Meanwhile, Haverstock School’s students were celebrating a strong set of GCSE results. Ahmednour Abdi was one of Haverstock's top performers. He achieved two 9s, two 8s, two 7s and a 6, which included much better science results than he expected. Ahmednour said he was now rethinking what A-levels he will take after getting a 9 and 8 in his combined double science GCSE.

Among the other high-achievers at Haverstock School was Abigail Silva-Matthews, who got two 9s in her English language and literature GCSEs, two 8s, two 7s and a 6, as well as distinctions in performing arts and music BTECs.

Haverstock GCSE student Aimee Louisa Clapham plans to follow her uncle into a career as a police officer with the Met Police - she got an 8 in English literature, 7 in sociology, 6s in English language and citizenship and a distinction in her performing arts BTEC.

James Hadley, headteacher at Haverstock School, said: “GCSEs are harder than they have ever been but Haverstock students and their teachers have worked incredibly hard. We are very proud of them.”

At Regent High School, the school’s top performing student was Diana Vorona, who achieved a brilliant four grade 9s in English language, geography, history and Russian, three grade 8s, three grade 7s, and one grade 6.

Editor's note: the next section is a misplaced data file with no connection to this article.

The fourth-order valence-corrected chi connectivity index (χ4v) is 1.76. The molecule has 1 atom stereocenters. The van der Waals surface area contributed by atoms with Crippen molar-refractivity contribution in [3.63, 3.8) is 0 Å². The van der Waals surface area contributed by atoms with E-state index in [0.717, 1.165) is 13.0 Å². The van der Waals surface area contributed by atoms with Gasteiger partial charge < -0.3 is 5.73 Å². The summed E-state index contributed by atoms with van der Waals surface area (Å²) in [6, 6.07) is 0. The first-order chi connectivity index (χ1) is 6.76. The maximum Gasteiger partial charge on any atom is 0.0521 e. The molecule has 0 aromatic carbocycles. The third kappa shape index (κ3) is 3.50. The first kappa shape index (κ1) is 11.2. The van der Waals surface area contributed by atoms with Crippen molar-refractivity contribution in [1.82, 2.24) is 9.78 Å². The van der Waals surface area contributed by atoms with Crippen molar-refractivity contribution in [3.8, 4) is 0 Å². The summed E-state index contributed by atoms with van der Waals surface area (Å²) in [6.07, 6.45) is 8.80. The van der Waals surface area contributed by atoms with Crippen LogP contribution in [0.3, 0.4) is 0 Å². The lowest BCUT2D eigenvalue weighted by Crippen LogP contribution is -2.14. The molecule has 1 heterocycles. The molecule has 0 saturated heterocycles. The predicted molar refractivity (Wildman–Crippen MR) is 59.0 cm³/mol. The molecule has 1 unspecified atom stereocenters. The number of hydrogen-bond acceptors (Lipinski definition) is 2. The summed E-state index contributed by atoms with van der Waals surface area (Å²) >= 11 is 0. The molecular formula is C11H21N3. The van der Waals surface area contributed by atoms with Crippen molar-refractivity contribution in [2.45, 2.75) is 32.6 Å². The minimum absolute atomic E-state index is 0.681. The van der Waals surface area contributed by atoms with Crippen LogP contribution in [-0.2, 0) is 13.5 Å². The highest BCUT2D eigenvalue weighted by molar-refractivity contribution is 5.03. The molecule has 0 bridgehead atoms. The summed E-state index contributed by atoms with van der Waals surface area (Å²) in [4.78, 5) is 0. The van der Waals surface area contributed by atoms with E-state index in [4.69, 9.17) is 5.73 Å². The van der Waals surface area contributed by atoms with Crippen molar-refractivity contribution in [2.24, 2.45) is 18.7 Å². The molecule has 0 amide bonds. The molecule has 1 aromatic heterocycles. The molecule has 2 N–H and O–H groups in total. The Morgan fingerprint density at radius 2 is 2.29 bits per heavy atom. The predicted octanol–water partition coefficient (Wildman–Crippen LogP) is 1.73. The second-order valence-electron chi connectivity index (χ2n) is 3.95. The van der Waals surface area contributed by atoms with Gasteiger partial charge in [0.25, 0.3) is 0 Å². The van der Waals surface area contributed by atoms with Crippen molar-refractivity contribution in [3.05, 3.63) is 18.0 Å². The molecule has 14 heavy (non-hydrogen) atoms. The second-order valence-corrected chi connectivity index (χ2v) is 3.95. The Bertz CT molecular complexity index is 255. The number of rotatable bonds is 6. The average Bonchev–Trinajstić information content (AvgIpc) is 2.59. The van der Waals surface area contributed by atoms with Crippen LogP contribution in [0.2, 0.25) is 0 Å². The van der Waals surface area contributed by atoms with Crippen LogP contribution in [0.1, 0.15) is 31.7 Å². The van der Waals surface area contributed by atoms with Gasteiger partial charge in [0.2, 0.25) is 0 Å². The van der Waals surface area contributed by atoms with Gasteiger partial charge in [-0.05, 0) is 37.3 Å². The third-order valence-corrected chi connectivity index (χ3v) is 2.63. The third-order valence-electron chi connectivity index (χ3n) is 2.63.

Camden School for Girls students achieved outstanding results in their GCSEs this year, with 90% achieving grades 9 to 4 (standard pass) in both English and maths and 75% achieving grades 9 to 5 (strong pass) in both English and maths.

Elizabeth Kitcatt, headteacher of Camden School for Girls, said: “I am delighted with these outstanding results. They are well-deserved by an extremely hard-working set of students, and they were exceptionally well-supported by the excellent teaching staff. I am especially pleased to see a total of 126 grade 9s achieved by our students - the very highest grade in the new specifications.”

Councillor Georgia Gould, Leader of Camden Council
I’m thrilled to hear that Camden students have performed so well in their GCSEs this year, with so many inspiring individual stories of young people who want to give back to their communities as well as achieve academic and career success. Huge congratulations to all the students, as well as the staff, parents and school governors who support them. We are deeply ambitious for our young people and want them to have access to all the opportunities Camden has to offer. Our Community Investment Programme is helping to provide some of the best new facilities for schools, while our STEAM (science, technology, engineering, arts and maths) programme is helping to open doors to careers in the growing digital, creative and biotech sectors here in Camden. We are proud of all that our family of schools does to help young people succeed and be active members of our community.

 
Councillor Georgia Gould, Leader of Camden Council